Among these most vulnerable are girls and women from Burma's ethnic minorities, who reside in the horseshoe of mountainous regions surrounding Burma's flat heartland bordering China, India, Bangladesh and Thailand. Rape is widespread in Burma. Shan, Karen, Chin, Mon and other ethnic minority women and girls live in daily fear of sexual violence by their military oppressors, including as sex slaves in military camps in their regions. Their communities are powerless to protect them and so they flee.

After successfully escaping slavery in Burma, however, another cruel fate awaits too many Burmese. Instead of laying claim to the freedom and economic security they hoped for, they are preyed upon by traffickers and exploitative employers. They are pushed into the sex trade or into highly predatory economic sectors in neighboring countries. Some Kachin, Shan and Burman girls and women enter the sex trade in China and other neighboring countries. International Labor Organization research conducted in 2006 suggests that many of the estimated two million Burmese migrant workers in Thailand work under exploitative conditions.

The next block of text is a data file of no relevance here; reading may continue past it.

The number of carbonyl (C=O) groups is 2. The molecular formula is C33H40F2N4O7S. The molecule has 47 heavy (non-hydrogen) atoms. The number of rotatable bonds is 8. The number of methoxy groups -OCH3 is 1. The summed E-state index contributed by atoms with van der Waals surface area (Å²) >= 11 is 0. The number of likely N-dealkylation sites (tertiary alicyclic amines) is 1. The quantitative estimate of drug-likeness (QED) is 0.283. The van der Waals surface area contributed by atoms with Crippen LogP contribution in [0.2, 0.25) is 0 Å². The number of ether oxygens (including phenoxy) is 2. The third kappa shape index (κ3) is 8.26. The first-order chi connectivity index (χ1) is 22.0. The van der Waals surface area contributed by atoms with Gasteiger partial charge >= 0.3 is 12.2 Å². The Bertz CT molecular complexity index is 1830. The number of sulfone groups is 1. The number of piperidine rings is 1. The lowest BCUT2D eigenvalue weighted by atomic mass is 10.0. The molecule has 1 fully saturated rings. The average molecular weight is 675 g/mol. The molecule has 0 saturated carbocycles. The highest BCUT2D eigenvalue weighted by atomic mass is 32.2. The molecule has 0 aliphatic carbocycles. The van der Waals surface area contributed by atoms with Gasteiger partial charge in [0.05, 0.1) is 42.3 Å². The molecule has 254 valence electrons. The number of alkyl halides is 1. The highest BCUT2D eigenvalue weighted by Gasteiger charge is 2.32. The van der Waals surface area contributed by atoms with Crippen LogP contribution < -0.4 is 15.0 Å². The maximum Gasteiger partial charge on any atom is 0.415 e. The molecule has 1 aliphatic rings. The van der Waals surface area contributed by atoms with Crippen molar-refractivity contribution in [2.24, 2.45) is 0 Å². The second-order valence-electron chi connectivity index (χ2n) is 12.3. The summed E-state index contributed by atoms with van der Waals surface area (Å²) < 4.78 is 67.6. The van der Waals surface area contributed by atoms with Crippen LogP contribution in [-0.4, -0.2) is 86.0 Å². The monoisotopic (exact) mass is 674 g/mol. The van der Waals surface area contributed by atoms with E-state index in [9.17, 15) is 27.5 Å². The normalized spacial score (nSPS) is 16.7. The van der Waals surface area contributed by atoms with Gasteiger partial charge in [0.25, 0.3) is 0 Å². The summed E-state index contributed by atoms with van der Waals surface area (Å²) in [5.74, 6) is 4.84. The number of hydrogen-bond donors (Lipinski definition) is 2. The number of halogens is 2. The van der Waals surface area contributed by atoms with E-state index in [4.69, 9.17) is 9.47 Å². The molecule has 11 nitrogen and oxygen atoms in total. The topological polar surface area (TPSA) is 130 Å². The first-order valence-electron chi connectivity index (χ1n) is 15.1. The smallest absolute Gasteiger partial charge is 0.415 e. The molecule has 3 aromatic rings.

The United Nations Protocol on Trafficking in Persons calls on governments to protect foreign victims of trafficking, including legal alternatives to deportation to countries where they face hardship or retribution. Greater government efforts need to be made to protect this highly vulnerable group of victims.

The only solution to address the underlying problems behind Burma's crisis is a genuine political dialogue between the regime and the Burmese people, leading to a transition to a government truly representative of the diverse Burmese population. The U.S. has intensified its financial sanctions targeting Burmese junta leaders. The international community is urging the regime to immediately and unconditionally release those detained for peaceful activism and to fully cooperate with U.N. Special Envoy Ibrahim Gambari.

Regional leaders must recognize that the junta's iron rule, marked by night-time raids, detained political prisoners, slave-like conditions of Burmese at home and degradation in neighboring states are indicative of a rotten core -- and can no longer be dismissed as just "an internal matter."